Ariel David / Associated Press Writer – 2006-06-19 23:28:33
ROME (June 19, 2006) — Prosecutors have requested the indictment of a US soldier over the shooting of an Italian intelligence agent at a checkpoint in Iraq last year, a prosecutor said Monday.
Authorities were seeking the indictment on charges of murder and attempted murder, the official said on condition of anonymity becaUS e of a new law allowing only the chief prosecutor to speak to the media.
Prosecutor Erminio Amelio previoUS ly has identified the US soldier as Mario Lozano. Local newspapers have reported that Lozano is from New York.
Fabrizio Cardinali, Lozano’s court-appointed lawyer, said last week he expected his client would be tried in absentia for murder and attempted murder. Officials at the US Embassy could not immediately be reached for comment.
The death of Nicola Calipari by US gunfire strained relations between Italy and the United States, and there was widespread political support in Italy for an investigation.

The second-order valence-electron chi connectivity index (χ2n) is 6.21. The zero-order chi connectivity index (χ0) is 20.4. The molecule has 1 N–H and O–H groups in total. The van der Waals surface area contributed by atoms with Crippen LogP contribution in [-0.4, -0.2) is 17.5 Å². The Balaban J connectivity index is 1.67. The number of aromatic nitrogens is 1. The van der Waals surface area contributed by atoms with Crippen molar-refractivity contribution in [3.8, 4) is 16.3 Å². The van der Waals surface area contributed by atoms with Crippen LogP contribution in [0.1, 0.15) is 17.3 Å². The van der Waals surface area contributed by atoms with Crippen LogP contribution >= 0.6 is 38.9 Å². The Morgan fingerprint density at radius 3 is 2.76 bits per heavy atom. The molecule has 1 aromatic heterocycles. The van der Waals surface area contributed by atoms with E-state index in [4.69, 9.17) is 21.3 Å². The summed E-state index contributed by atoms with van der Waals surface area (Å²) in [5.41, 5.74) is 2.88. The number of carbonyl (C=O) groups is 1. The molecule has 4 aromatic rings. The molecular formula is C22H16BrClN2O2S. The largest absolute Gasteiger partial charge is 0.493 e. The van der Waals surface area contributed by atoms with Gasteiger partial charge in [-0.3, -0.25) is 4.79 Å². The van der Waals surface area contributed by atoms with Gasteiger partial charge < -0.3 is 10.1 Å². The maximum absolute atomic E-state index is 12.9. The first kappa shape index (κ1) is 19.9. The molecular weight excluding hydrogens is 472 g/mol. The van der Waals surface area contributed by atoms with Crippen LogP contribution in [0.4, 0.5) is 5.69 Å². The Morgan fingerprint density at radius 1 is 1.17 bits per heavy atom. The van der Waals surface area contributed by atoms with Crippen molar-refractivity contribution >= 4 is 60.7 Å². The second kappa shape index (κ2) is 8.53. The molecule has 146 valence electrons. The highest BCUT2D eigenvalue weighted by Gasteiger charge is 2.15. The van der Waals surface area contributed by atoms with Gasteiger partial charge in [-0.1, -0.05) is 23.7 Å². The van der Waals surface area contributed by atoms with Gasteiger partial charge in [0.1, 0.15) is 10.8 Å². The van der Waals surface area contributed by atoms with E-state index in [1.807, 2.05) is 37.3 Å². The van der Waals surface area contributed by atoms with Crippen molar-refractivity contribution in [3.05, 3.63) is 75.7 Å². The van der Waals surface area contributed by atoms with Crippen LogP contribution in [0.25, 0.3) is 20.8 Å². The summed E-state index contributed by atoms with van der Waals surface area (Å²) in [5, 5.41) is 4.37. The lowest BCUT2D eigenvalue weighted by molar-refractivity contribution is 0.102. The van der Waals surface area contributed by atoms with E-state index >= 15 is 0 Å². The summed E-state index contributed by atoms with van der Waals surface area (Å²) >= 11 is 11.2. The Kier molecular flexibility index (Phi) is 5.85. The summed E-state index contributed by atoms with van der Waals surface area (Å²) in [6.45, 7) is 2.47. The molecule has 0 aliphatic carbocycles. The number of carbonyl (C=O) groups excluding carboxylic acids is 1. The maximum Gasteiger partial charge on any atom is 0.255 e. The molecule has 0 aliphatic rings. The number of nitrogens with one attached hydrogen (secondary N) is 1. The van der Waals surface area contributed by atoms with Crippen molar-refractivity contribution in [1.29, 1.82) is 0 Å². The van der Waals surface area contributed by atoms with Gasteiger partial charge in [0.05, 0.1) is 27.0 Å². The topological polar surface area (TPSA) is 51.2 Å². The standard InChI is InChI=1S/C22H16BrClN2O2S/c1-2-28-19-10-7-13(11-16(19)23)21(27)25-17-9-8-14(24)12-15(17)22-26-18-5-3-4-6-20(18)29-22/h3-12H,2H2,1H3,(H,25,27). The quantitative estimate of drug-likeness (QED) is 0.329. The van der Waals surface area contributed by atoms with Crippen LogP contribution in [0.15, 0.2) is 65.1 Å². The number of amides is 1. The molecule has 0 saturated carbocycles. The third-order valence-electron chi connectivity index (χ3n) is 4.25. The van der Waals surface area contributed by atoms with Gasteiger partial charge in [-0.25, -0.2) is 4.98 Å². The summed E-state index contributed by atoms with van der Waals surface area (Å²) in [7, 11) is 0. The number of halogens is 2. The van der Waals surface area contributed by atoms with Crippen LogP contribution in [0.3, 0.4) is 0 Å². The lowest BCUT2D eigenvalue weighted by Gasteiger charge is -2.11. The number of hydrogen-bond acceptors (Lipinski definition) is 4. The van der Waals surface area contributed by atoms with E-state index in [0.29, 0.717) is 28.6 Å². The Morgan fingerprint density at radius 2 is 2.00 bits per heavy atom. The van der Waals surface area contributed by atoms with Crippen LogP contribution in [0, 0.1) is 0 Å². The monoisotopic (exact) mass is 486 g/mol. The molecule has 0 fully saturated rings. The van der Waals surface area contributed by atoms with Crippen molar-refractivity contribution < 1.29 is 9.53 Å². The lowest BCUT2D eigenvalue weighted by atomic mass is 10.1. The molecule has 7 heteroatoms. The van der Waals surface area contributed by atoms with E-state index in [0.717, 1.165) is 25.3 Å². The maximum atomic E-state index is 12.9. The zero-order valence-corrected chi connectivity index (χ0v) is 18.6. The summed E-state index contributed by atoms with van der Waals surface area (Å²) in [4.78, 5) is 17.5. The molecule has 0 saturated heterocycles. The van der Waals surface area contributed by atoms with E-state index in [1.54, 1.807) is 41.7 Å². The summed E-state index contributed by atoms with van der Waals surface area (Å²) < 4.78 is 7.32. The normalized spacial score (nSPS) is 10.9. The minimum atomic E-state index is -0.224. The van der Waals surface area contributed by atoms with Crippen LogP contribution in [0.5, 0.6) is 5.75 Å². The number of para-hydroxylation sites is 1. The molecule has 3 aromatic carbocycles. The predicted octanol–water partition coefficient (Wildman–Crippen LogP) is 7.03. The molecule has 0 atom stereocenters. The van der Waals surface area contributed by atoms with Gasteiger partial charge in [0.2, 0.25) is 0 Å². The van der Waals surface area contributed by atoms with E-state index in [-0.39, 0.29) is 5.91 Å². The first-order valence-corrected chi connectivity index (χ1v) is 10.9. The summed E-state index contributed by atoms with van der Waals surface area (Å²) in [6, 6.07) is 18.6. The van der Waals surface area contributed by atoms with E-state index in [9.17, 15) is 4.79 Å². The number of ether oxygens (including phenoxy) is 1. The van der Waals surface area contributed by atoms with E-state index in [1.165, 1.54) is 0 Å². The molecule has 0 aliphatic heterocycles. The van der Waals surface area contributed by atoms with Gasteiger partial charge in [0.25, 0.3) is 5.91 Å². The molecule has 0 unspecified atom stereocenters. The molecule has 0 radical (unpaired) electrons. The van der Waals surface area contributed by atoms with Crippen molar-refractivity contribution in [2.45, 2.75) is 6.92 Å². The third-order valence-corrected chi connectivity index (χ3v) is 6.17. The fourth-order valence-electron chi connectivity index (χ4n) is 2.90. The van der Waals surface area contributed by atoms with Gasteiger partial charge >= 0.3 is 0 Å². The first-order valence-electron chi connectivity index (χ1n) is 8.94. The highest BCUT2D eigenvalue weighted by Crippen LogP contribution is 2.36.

The agent was heading by car to Baghdad airport on March 4, 2005, shortly after securing the release of an Italian journalist who had been kidnapped in the Iraqi capital when he was shot at the checkpoint.
Another agent, who was driving the car, and the journalist, Giuliana Sgrena, were wounded.
Italy and the United States issued separate reports on the incident, after failing to agree on a shared version of events.
US authorities have said the vehicle was traveling fast, alarming soldiers, who feared an insurgent attack.
Italian officials claimed the car was traveling at normal speed and blamed US military for failing to signal there was a checkpoint.
The shooting angered Italians, already largely opposed to the war in Iraq, and led many to step up calls for withdrawing Italian soldiers. The former conservative government of Premier Silvio BerlUS coni — a strong US ally — called repeatedly for an investigation into the killing but insisted the incident would not affect Italy’s friendship with Washington.
Italy’s new, center-left government also said it would not let this case and others interfere in its relations with the United States.
“This involves issues from the past. You can’t intervene in the past. The assessment of responsibility and of possible violations of the law is up to the magistrates,” Foreign Minister Massimo D’Alema told The Associated Press last week.
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